Moral Licensing: When Doing Good Leads To Doing Bad

Tyson Simmons
8 min readJan 13, 2022


Have you ever eaten a bunch of ice cream and said it’s okay because you worked out that day? Or have you ever been rude to someone and justified it by thinking that you are actually a good person? I just listened to the first episode of the podcast Revisionist History by Malcolm Gladwell in which he analyzes a concept called moral licensing. Co-authors Philipp Simbrunner and Bodo Schlegelmilch of a scientific paper titled Moral licensing: a culture-moderated meta-analysis write that “Moral licensing is a cognitive bias, which enables individuals to behave immorally without threatening their self-image of being a moral person.” In other words, people justify doing something bad, or behaving badly, because their past ‘good’ behavior somehow offsets their current ‘bad’ behavior

Tal Cohen writes “The act of doing something morally good (i.e voting for a woman as PM, having friends from diverse backgrounds, giving to charity) gives us the license to then publicly or unconsciously hold opinions that directly oppose those sentiments.” The issue of moral licensing goes far beyond you justifying a junk food binge late at night, reaching into the highest levels of society and encompassing some of the biggest issues in western civilization, such as sexism, racism, equality, opportunity, and corporate power. But whether the issues are society wide or do not reach beyond your kitchen cupboard, moral licensing is something we should all pay more attention to.

The maiden voyage of Gladwell’s podcast Revisionist History tells the tale of Elizabeth Thompson (later Elizabeth Butler) and her famous painting Roll Call from the late 1800’s (listen to the episode here “The Roll Call captured the imagination of the country when exhibited at the Royal Academy in 1874, turning the artist into a national celebrity. So popular was the painting that a policeman had to be stationed before it to hold back the crowds and it went on to tour the country in triumph,” writes the Royal Collection Trust — the organization that manages, among other things, the official art collection of Her Majesty the Queen of England. Gladwell explains that the public reaction to Roll Call in 1874 is similar to “… people camping out in line for two days to buy Beyoncé tickets, or the kind of frenzy the Beatles faced when they first came to America.”

The Royal Academy of Arts had displayed female artist’s work before, but Elizabeth Thompson had seemingly broken through the male dominated doors to become a national celebrity. Roll Call was displayed in the prestigious Gallery 2, at eye level; a major accomplishment for any artist and groundbreaking for a female artist. While the Royal Academy had two women among its founding 34 members — Angelica Kauffmann and Mary Moser — no woman had ever been elected into the Academy by a vote of its members. Kauffmann and Moser, despite their excellent talents as individual artists (both were painters), were looked at as only being members because they were already within the social circle of the art scene through connections with family and friends. “Despite both women’s artistic eminence, they were excluded from many of the key aspects of the Academy simply due to their gender. They were not permitted into the Life Room to study and draw nude models, for example — key to practising the human form,” writes Helen Record in her article A brief history of women at the Royal Academy for Kauffman and Moser couldn’t even attend the Academy’s formal dinners. Then, 67 years after Kauffman’s and 55 years after Moser’s deaths, Elizabeth Thompson stormed into the scene and became a national sensation. Surely if someone was to become the first woman elected into the Royal Academy, it would be Thompson. Right?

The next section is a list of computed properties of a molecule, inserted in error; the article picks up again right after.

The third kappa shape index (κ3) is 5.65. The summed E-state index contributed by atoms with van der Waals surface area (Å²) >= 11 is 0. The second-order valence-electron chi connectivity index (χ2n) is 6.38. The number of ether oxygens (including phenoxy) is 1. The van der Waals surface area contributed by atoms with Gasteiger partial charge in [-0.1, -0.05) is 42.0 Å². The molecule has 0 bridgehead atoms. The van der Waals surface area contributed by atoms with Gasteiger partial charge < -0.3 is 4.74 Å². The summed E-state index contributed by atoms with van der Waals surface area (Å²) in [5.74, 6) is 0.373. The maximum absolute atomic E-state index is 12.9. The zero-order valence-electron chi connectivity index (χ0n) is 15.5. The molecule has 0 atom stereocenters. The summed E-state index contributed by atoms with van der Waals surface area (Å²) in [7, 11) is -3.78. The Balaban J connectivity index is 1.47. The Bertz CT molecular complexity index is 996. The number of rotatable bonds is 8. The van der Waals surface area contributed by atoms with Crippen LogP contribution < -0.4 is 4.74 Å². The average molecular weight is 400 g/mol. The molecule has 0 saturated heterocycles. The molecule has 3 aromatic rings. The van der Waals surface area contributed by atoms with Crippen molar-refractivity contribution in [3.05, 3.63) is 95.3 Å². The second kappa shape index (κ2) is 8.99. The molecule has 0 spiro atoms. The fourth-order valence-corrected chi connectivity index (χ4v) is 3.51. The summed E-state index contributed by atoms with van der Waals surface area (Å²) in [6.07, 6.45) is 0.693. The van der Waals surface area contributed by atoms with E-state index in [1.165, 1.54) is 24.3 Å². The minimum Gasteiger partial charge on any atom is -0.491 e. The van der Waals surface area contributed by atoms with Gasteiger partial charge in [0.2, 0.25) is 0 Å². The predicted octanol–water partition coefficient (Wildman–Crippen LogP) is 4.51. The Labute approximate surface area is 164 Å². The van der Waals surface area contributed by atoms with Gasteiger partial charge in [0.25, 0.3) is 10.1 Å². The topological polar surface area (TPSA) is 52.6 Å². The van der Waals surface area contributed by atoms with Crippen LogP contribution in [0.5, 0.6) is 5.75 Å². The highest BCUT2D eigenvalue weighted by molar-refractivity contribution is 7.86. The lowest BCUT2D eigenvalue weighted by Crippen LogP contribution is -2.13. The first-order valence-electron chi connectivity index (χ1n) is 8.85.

Actually, “It was not until 1922 that Annie Swynnerton (1844–1933) became the first woman to be elected to the RA,” writes Helen Record. How could Elizabeth Thompson take the British art world by storm, and still not be elected into the Royal Academy? In an article written by Tal Cohen for the University of Melbourne, he writes “A great analogy is the ‘closed door’. Imagine you run a prestigious art club that everyone is trying to get into. With a closed-door attitude towards women, the club remains men-only and will pretty soon be called out for being sexist, . But open the door (just once) to a woman, and you can put those accusations to rest. That is the story of Elizabeth Butler and the Royal Academy of Arts, London.” What Cohen is describing is known as tokenism. The official definition of tokenism by Merriam-Webster is “the policy or practice of making only a symbolic effort.” Butler became the token woman that, despite not being elected to the Royal Academy later, had been allowed to enter the world of her male peers. Those same male peers now had moral license to continue denying other women into their inner circle. In their eyes, the male members of the Royal Academy had let a woman in, although not officially. Therefore, they could deny other women.